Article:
One of the aspects was to train the mind by various exercises. An example was to lie down and then raise the legs - but only in the mind and not physically. It's harder to do than describe!
This in turn led to what was called 'picking up an identity.' A sort of telepathic link with someone else.
The tutor, Edgar, described how he first tried to do this. His subject was someone well known to him:
"With no idea just how it would work and no fixed plans on what I would do when I had taken over the identity, I slowly relaxed, dispersed the feeling of my own body and built up my new identity.
Holding this, I replaced my subconscious feelings of my present surroundings with those of a gymnasium. Why I cannot say, it just happened.
I mentally looked at the vaulting horse until I could almost believe it was there. I mentally held out my hand to touch it and tried to implant the sensation of the touch into my mind. I tried to vault it and do all manner of actions that would be utterly impossible for the person whose identity I had borrowed to perform.
I swung from a trapeze, stood on my head, jumped a vaulting horse, climbed from ropes and swung from rafters with an ease that a monkey would have envied!
One strange thing would occur however. I was not sufficiently experienced to hold the identity all the time and I would let it slip and automatically pick up my own again.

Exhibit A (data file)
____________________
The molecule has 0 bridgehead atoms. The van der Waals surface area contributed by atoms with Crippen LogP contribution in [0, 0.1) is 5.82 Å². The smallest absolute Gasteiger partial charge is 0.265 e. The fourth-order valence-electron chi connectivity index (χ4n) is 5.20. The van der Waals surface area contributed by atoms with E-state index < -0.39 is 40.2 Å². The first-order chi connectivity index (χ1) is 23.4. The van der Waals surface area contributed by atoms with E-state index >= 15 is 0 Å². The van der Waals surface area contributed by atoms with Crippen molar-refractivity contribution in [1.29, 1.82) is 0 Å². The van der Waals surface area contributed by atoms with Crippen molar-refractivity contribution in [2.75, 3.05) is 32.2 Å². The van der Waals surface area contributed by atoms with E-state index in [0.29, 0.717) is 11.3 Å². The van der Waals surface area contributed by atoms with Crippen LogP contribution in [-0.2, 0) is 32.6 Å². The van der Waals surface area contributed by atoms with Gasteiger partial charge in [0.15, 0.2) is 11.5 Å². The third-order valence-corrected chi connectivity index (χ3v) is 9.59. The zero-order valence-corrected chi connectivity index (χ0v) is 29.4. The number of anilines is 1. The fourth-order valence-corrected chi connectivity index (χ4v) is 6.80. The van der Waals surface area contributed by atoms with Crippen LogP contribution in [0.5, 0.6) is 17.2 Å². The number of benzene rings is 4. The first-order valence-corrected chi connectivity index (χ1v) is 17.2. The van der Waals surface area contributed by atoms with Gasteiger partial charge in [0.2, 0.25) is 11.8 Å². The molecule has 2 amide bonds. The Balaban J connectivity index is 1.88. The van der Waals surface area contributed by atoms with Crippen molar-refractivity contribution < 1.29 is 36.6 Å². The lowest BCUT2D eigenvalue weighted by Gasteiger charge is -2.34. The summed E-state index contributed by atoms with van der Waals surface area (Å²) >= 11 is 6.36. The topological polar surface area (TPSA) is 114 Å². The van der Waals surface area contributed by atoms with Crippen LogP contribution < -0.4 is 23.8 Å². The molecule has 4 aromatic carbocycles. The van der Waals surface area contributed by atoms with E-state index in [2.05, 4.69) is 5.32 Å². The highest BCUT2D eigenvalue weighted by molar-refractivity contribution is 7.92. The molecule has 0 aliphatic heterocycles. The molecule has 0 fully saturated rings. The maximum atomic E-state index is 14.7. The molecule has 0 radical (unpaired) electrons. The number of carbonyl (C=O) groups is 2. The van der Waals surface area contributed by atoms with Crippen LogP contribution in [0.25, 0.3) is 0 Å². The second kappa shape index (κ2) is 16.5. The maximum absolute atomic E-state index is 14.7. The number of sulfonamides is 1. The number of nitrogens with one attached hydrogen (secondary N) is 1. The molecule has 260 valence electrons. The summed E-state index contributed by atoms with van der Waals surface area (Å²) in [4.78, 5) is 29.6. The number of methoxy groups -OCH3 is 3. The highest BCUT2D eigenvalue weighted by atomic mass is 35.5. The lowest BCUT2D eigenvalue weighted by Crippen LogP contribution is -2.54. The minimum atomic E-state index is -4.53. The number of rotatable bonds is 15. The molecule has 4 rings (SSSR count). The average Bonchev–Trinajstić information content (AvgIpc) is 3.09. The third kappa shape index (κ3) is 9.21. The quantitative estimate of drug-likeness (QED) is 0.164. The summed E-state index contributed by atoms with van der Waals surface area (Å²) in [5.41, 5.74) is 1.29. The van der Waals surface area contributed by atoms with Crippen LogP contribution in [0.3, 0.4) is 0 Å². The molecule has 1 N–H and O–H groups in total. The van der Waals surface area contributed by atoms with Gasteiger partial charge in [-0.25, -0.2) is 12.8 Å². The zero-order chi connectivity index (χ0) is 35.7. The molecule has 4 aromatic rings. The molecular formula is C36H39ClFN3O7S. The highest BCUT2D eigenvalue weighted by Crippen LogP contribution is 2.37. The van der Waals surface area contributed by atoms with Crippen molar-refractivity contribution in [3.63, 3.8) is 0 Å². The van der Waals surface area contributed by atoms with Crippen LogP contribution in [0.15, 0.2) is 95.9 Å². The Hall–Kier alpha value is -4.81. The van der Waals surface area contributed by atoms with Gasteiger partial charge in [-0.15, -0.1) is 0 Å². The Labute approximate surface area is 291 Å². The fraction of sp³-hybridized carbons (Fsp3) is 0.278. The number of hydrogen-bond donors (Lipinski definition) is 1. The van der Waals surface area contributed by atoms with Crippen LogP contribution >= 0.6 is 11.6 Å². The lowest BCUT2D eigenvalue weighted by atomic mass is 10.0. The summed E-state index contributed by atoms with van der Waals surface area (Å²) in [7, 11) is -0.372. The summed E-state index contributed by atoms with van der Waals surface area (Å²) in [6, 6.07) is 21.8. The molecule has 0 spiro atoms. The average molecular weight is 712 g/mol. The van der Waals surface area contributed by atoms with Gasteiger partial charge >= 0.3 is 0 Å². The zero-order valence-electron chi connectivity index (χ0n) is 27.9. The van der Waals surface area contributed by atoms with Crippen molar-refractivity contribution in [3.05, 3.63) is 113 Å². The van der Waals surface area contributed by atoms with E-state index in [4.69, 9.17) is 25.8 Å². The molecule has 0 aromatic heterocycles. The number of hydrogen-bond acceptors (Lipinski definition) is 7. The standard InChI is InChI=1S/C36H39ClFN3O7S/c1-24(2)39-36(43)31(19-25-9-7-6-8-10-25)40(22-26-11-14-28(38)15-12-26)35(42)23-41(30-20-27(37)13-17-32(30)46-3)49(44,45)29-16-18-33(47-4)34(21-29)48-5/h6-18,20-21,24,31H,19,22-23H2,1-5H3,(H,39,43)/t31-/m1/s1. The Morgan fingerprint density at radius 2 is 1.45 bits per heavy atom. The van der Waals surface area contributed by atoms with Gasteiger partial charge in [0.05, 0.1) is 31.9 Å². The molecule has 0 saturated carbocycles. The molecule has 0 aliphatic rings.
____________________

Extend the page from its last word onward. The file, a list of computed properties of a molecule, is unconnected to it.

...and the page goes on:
Whenever this happened I would feel my own heart beating rapidly and I would begin to perspire. It must be understood that this involved no movement whatever on my part. All the actions were purely mental.
After a while I became tired and the whole incident now seemed farcial: I was indeed glad that I had discussed this with no one.
The following morning I met the subject of my experiment (the man whose identity he had tried to take over). Having wished him a "Good morning." I enquired after his health in my usual manner by saying, "How are you?"
"I'm as stiff as a board," he replied. "You'd think I'd run a hundred miles last night."
"You shouldn't overdo the gardening," I smiled, "a man of your age."
"Gardening!" he exclaimed. "I never saw it, I spent the whole night reading in front of the fire."
"Then perhaps it's a touch of flu," I continued, fishing for a reasonable explanation. "You often ache all over when a cold is coming on. Did you sweat at all, or feel out of breath?"
He eyed me curiously for a moment. "Trying to give me a cold or something?" he asked.
I smiled to disarm his suspicions and changed the subject but all the while he would interrupt our conversation with, "My darned back. I feel as though somebody has tried to kick me from here to Christmas."
So had there been any connection between Edgar and his subject? Edgar was of the opinion that there was and that it can't have been a coincidence. He said, "His mind had picked up my actions through the subconscious and reacted the same way as if he had done the physical jerks himself."
This was the beginning of Edgar's claimed ability to take over other peoples identities. It all starts with being able to perform actions in your own mind - perhaps walking about a room, while actually sitting in a chair and so on.
Is this sort of thing really possible? It can only really be proved or disproved by personal experience.